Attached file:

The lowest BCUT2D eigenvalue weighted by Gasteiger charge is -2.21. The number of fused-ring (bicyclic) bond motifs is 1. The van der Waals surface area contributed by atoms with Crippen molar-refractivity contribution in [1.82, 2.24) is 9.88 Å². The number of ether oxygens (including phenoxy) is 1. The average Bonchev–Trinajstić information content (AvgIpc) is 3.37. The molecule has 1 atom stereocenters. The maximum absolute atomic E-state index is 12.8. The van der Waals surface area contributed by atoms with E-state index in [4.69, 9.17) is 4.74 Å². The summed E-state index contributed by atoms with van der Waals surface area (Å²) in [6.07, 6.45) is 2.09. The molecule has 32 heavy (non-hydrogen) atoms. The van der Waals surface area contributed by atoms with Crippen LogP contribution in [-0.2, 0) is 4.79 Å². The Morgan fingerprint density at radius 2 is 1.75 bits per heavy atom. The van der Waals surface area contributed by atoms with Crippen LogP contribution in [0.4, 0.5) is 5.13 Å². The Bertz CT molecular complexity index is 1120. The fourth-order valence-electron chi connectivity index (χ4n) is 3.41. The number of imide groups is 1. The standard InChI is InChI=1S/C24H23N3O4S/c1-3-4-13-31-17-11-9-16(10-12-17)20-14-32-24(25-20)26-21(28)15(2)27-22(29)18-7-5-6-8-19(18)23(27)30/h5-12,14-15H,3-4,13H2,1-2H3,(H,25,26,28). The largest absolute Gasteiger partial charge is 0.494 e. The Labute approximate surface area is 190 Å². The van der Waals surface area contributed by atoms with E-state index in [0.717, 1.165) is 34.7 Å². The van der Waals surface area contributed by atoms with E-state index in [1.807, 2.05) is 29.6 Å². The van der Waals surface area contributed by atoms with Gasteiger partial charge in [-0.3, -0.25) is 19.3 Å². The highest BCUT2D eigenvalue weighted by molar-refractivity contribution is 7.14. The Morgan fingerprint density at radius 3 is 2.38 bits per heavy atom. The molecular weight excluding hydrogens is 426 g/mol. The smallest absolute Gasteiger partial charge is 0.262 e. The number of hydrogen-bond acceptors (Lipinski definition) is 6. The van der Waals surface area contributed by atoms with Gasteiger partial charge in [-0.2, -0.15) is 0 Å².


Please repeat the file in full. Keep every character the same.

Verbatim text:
The lowest BCUT2D eigenvalue weighted by Gasteiger charge is -2.21. The number of fused-ring (bicyclic) bond motifs is 1. The van der Waals surface area contributed by atoms with Crippen molar-refractivity contribution in [1.82, 2.24) is 9.88 Å². The number of ether oxygens (including phenoxy) is 1. The average Bonchev–Trinajstić information content (AvgIpc) is 3.37. The molecule has 1 atom stereocenters. The maximum absolute atomic E-state index is 12.8. The van der Waals surface area contributed by atoms with E-state index in [4.69, 9.17) is 4.74 Å². The summed E-state index contributed by atoms with van der Waals surface area (Å²) in [6.07, 6.45) is 2.09. The molecule has 32 heavy (non-hydrogen) atoms. The van der Waals surface area contributed by atoms with Crippen LogP contribution in [-0.2, 0) is 4.79 Å². The Morgan fingerprint density at radius 2 is 1.75 bits per heavy atom. The van der Waals surface area contributed by atoms with Crippen LogP contribution in [0.4, 0.5) is 5.13 Å². The Bertz CT molecular complexity index is 1120. The fourth-order valence-electron chi connectivity index (χ4n) is 3.41. The number of imide groups is 1. The standard InChI is InChI=1S/C24H23N3O4S/c1-3-4-13-31-17-11-9-16(10-12-17)20-14-32-24(25-20)26-21(28)15(2)27-22(29)18-7-5-6-8-19(18)23(27)30/h5-12,14-15H,3-4,13H2,1-2H3,(H,25,26,28). The largest absolute Gasteiger partial charge is 0.494 e. The Labute approximate surface area is 190 Å². The van der Waals surface area contributed by atoms with E-state index in [0.717, 1.165) is 34.7 Å². The van der Waals surface area contributed by atoms with E-state index in [1.807, 2.05) is 29.6 Å². The van der Waals surface area contributed by atoms with Gasteiger partial charge in [-0.3, -0.25) is 19.3 Å². The highest BCUT2D eigenvalue weighted by molar-refractivity contribution is 7.14. The Morgan fingerprint density at radius 3 is 2.38 bits per heavy atom. The molecular weight excluding hydrogens is 426 g/mol. The smallest absolute Gasteiger partial charge is 0.262 e. The number of hydrogen-bond acceptors (Lipinski definition) is 6. The van der Waals surface area contributed by atoms with Gasteiger partial charge in [-0.2, -0.15) is 0 Å².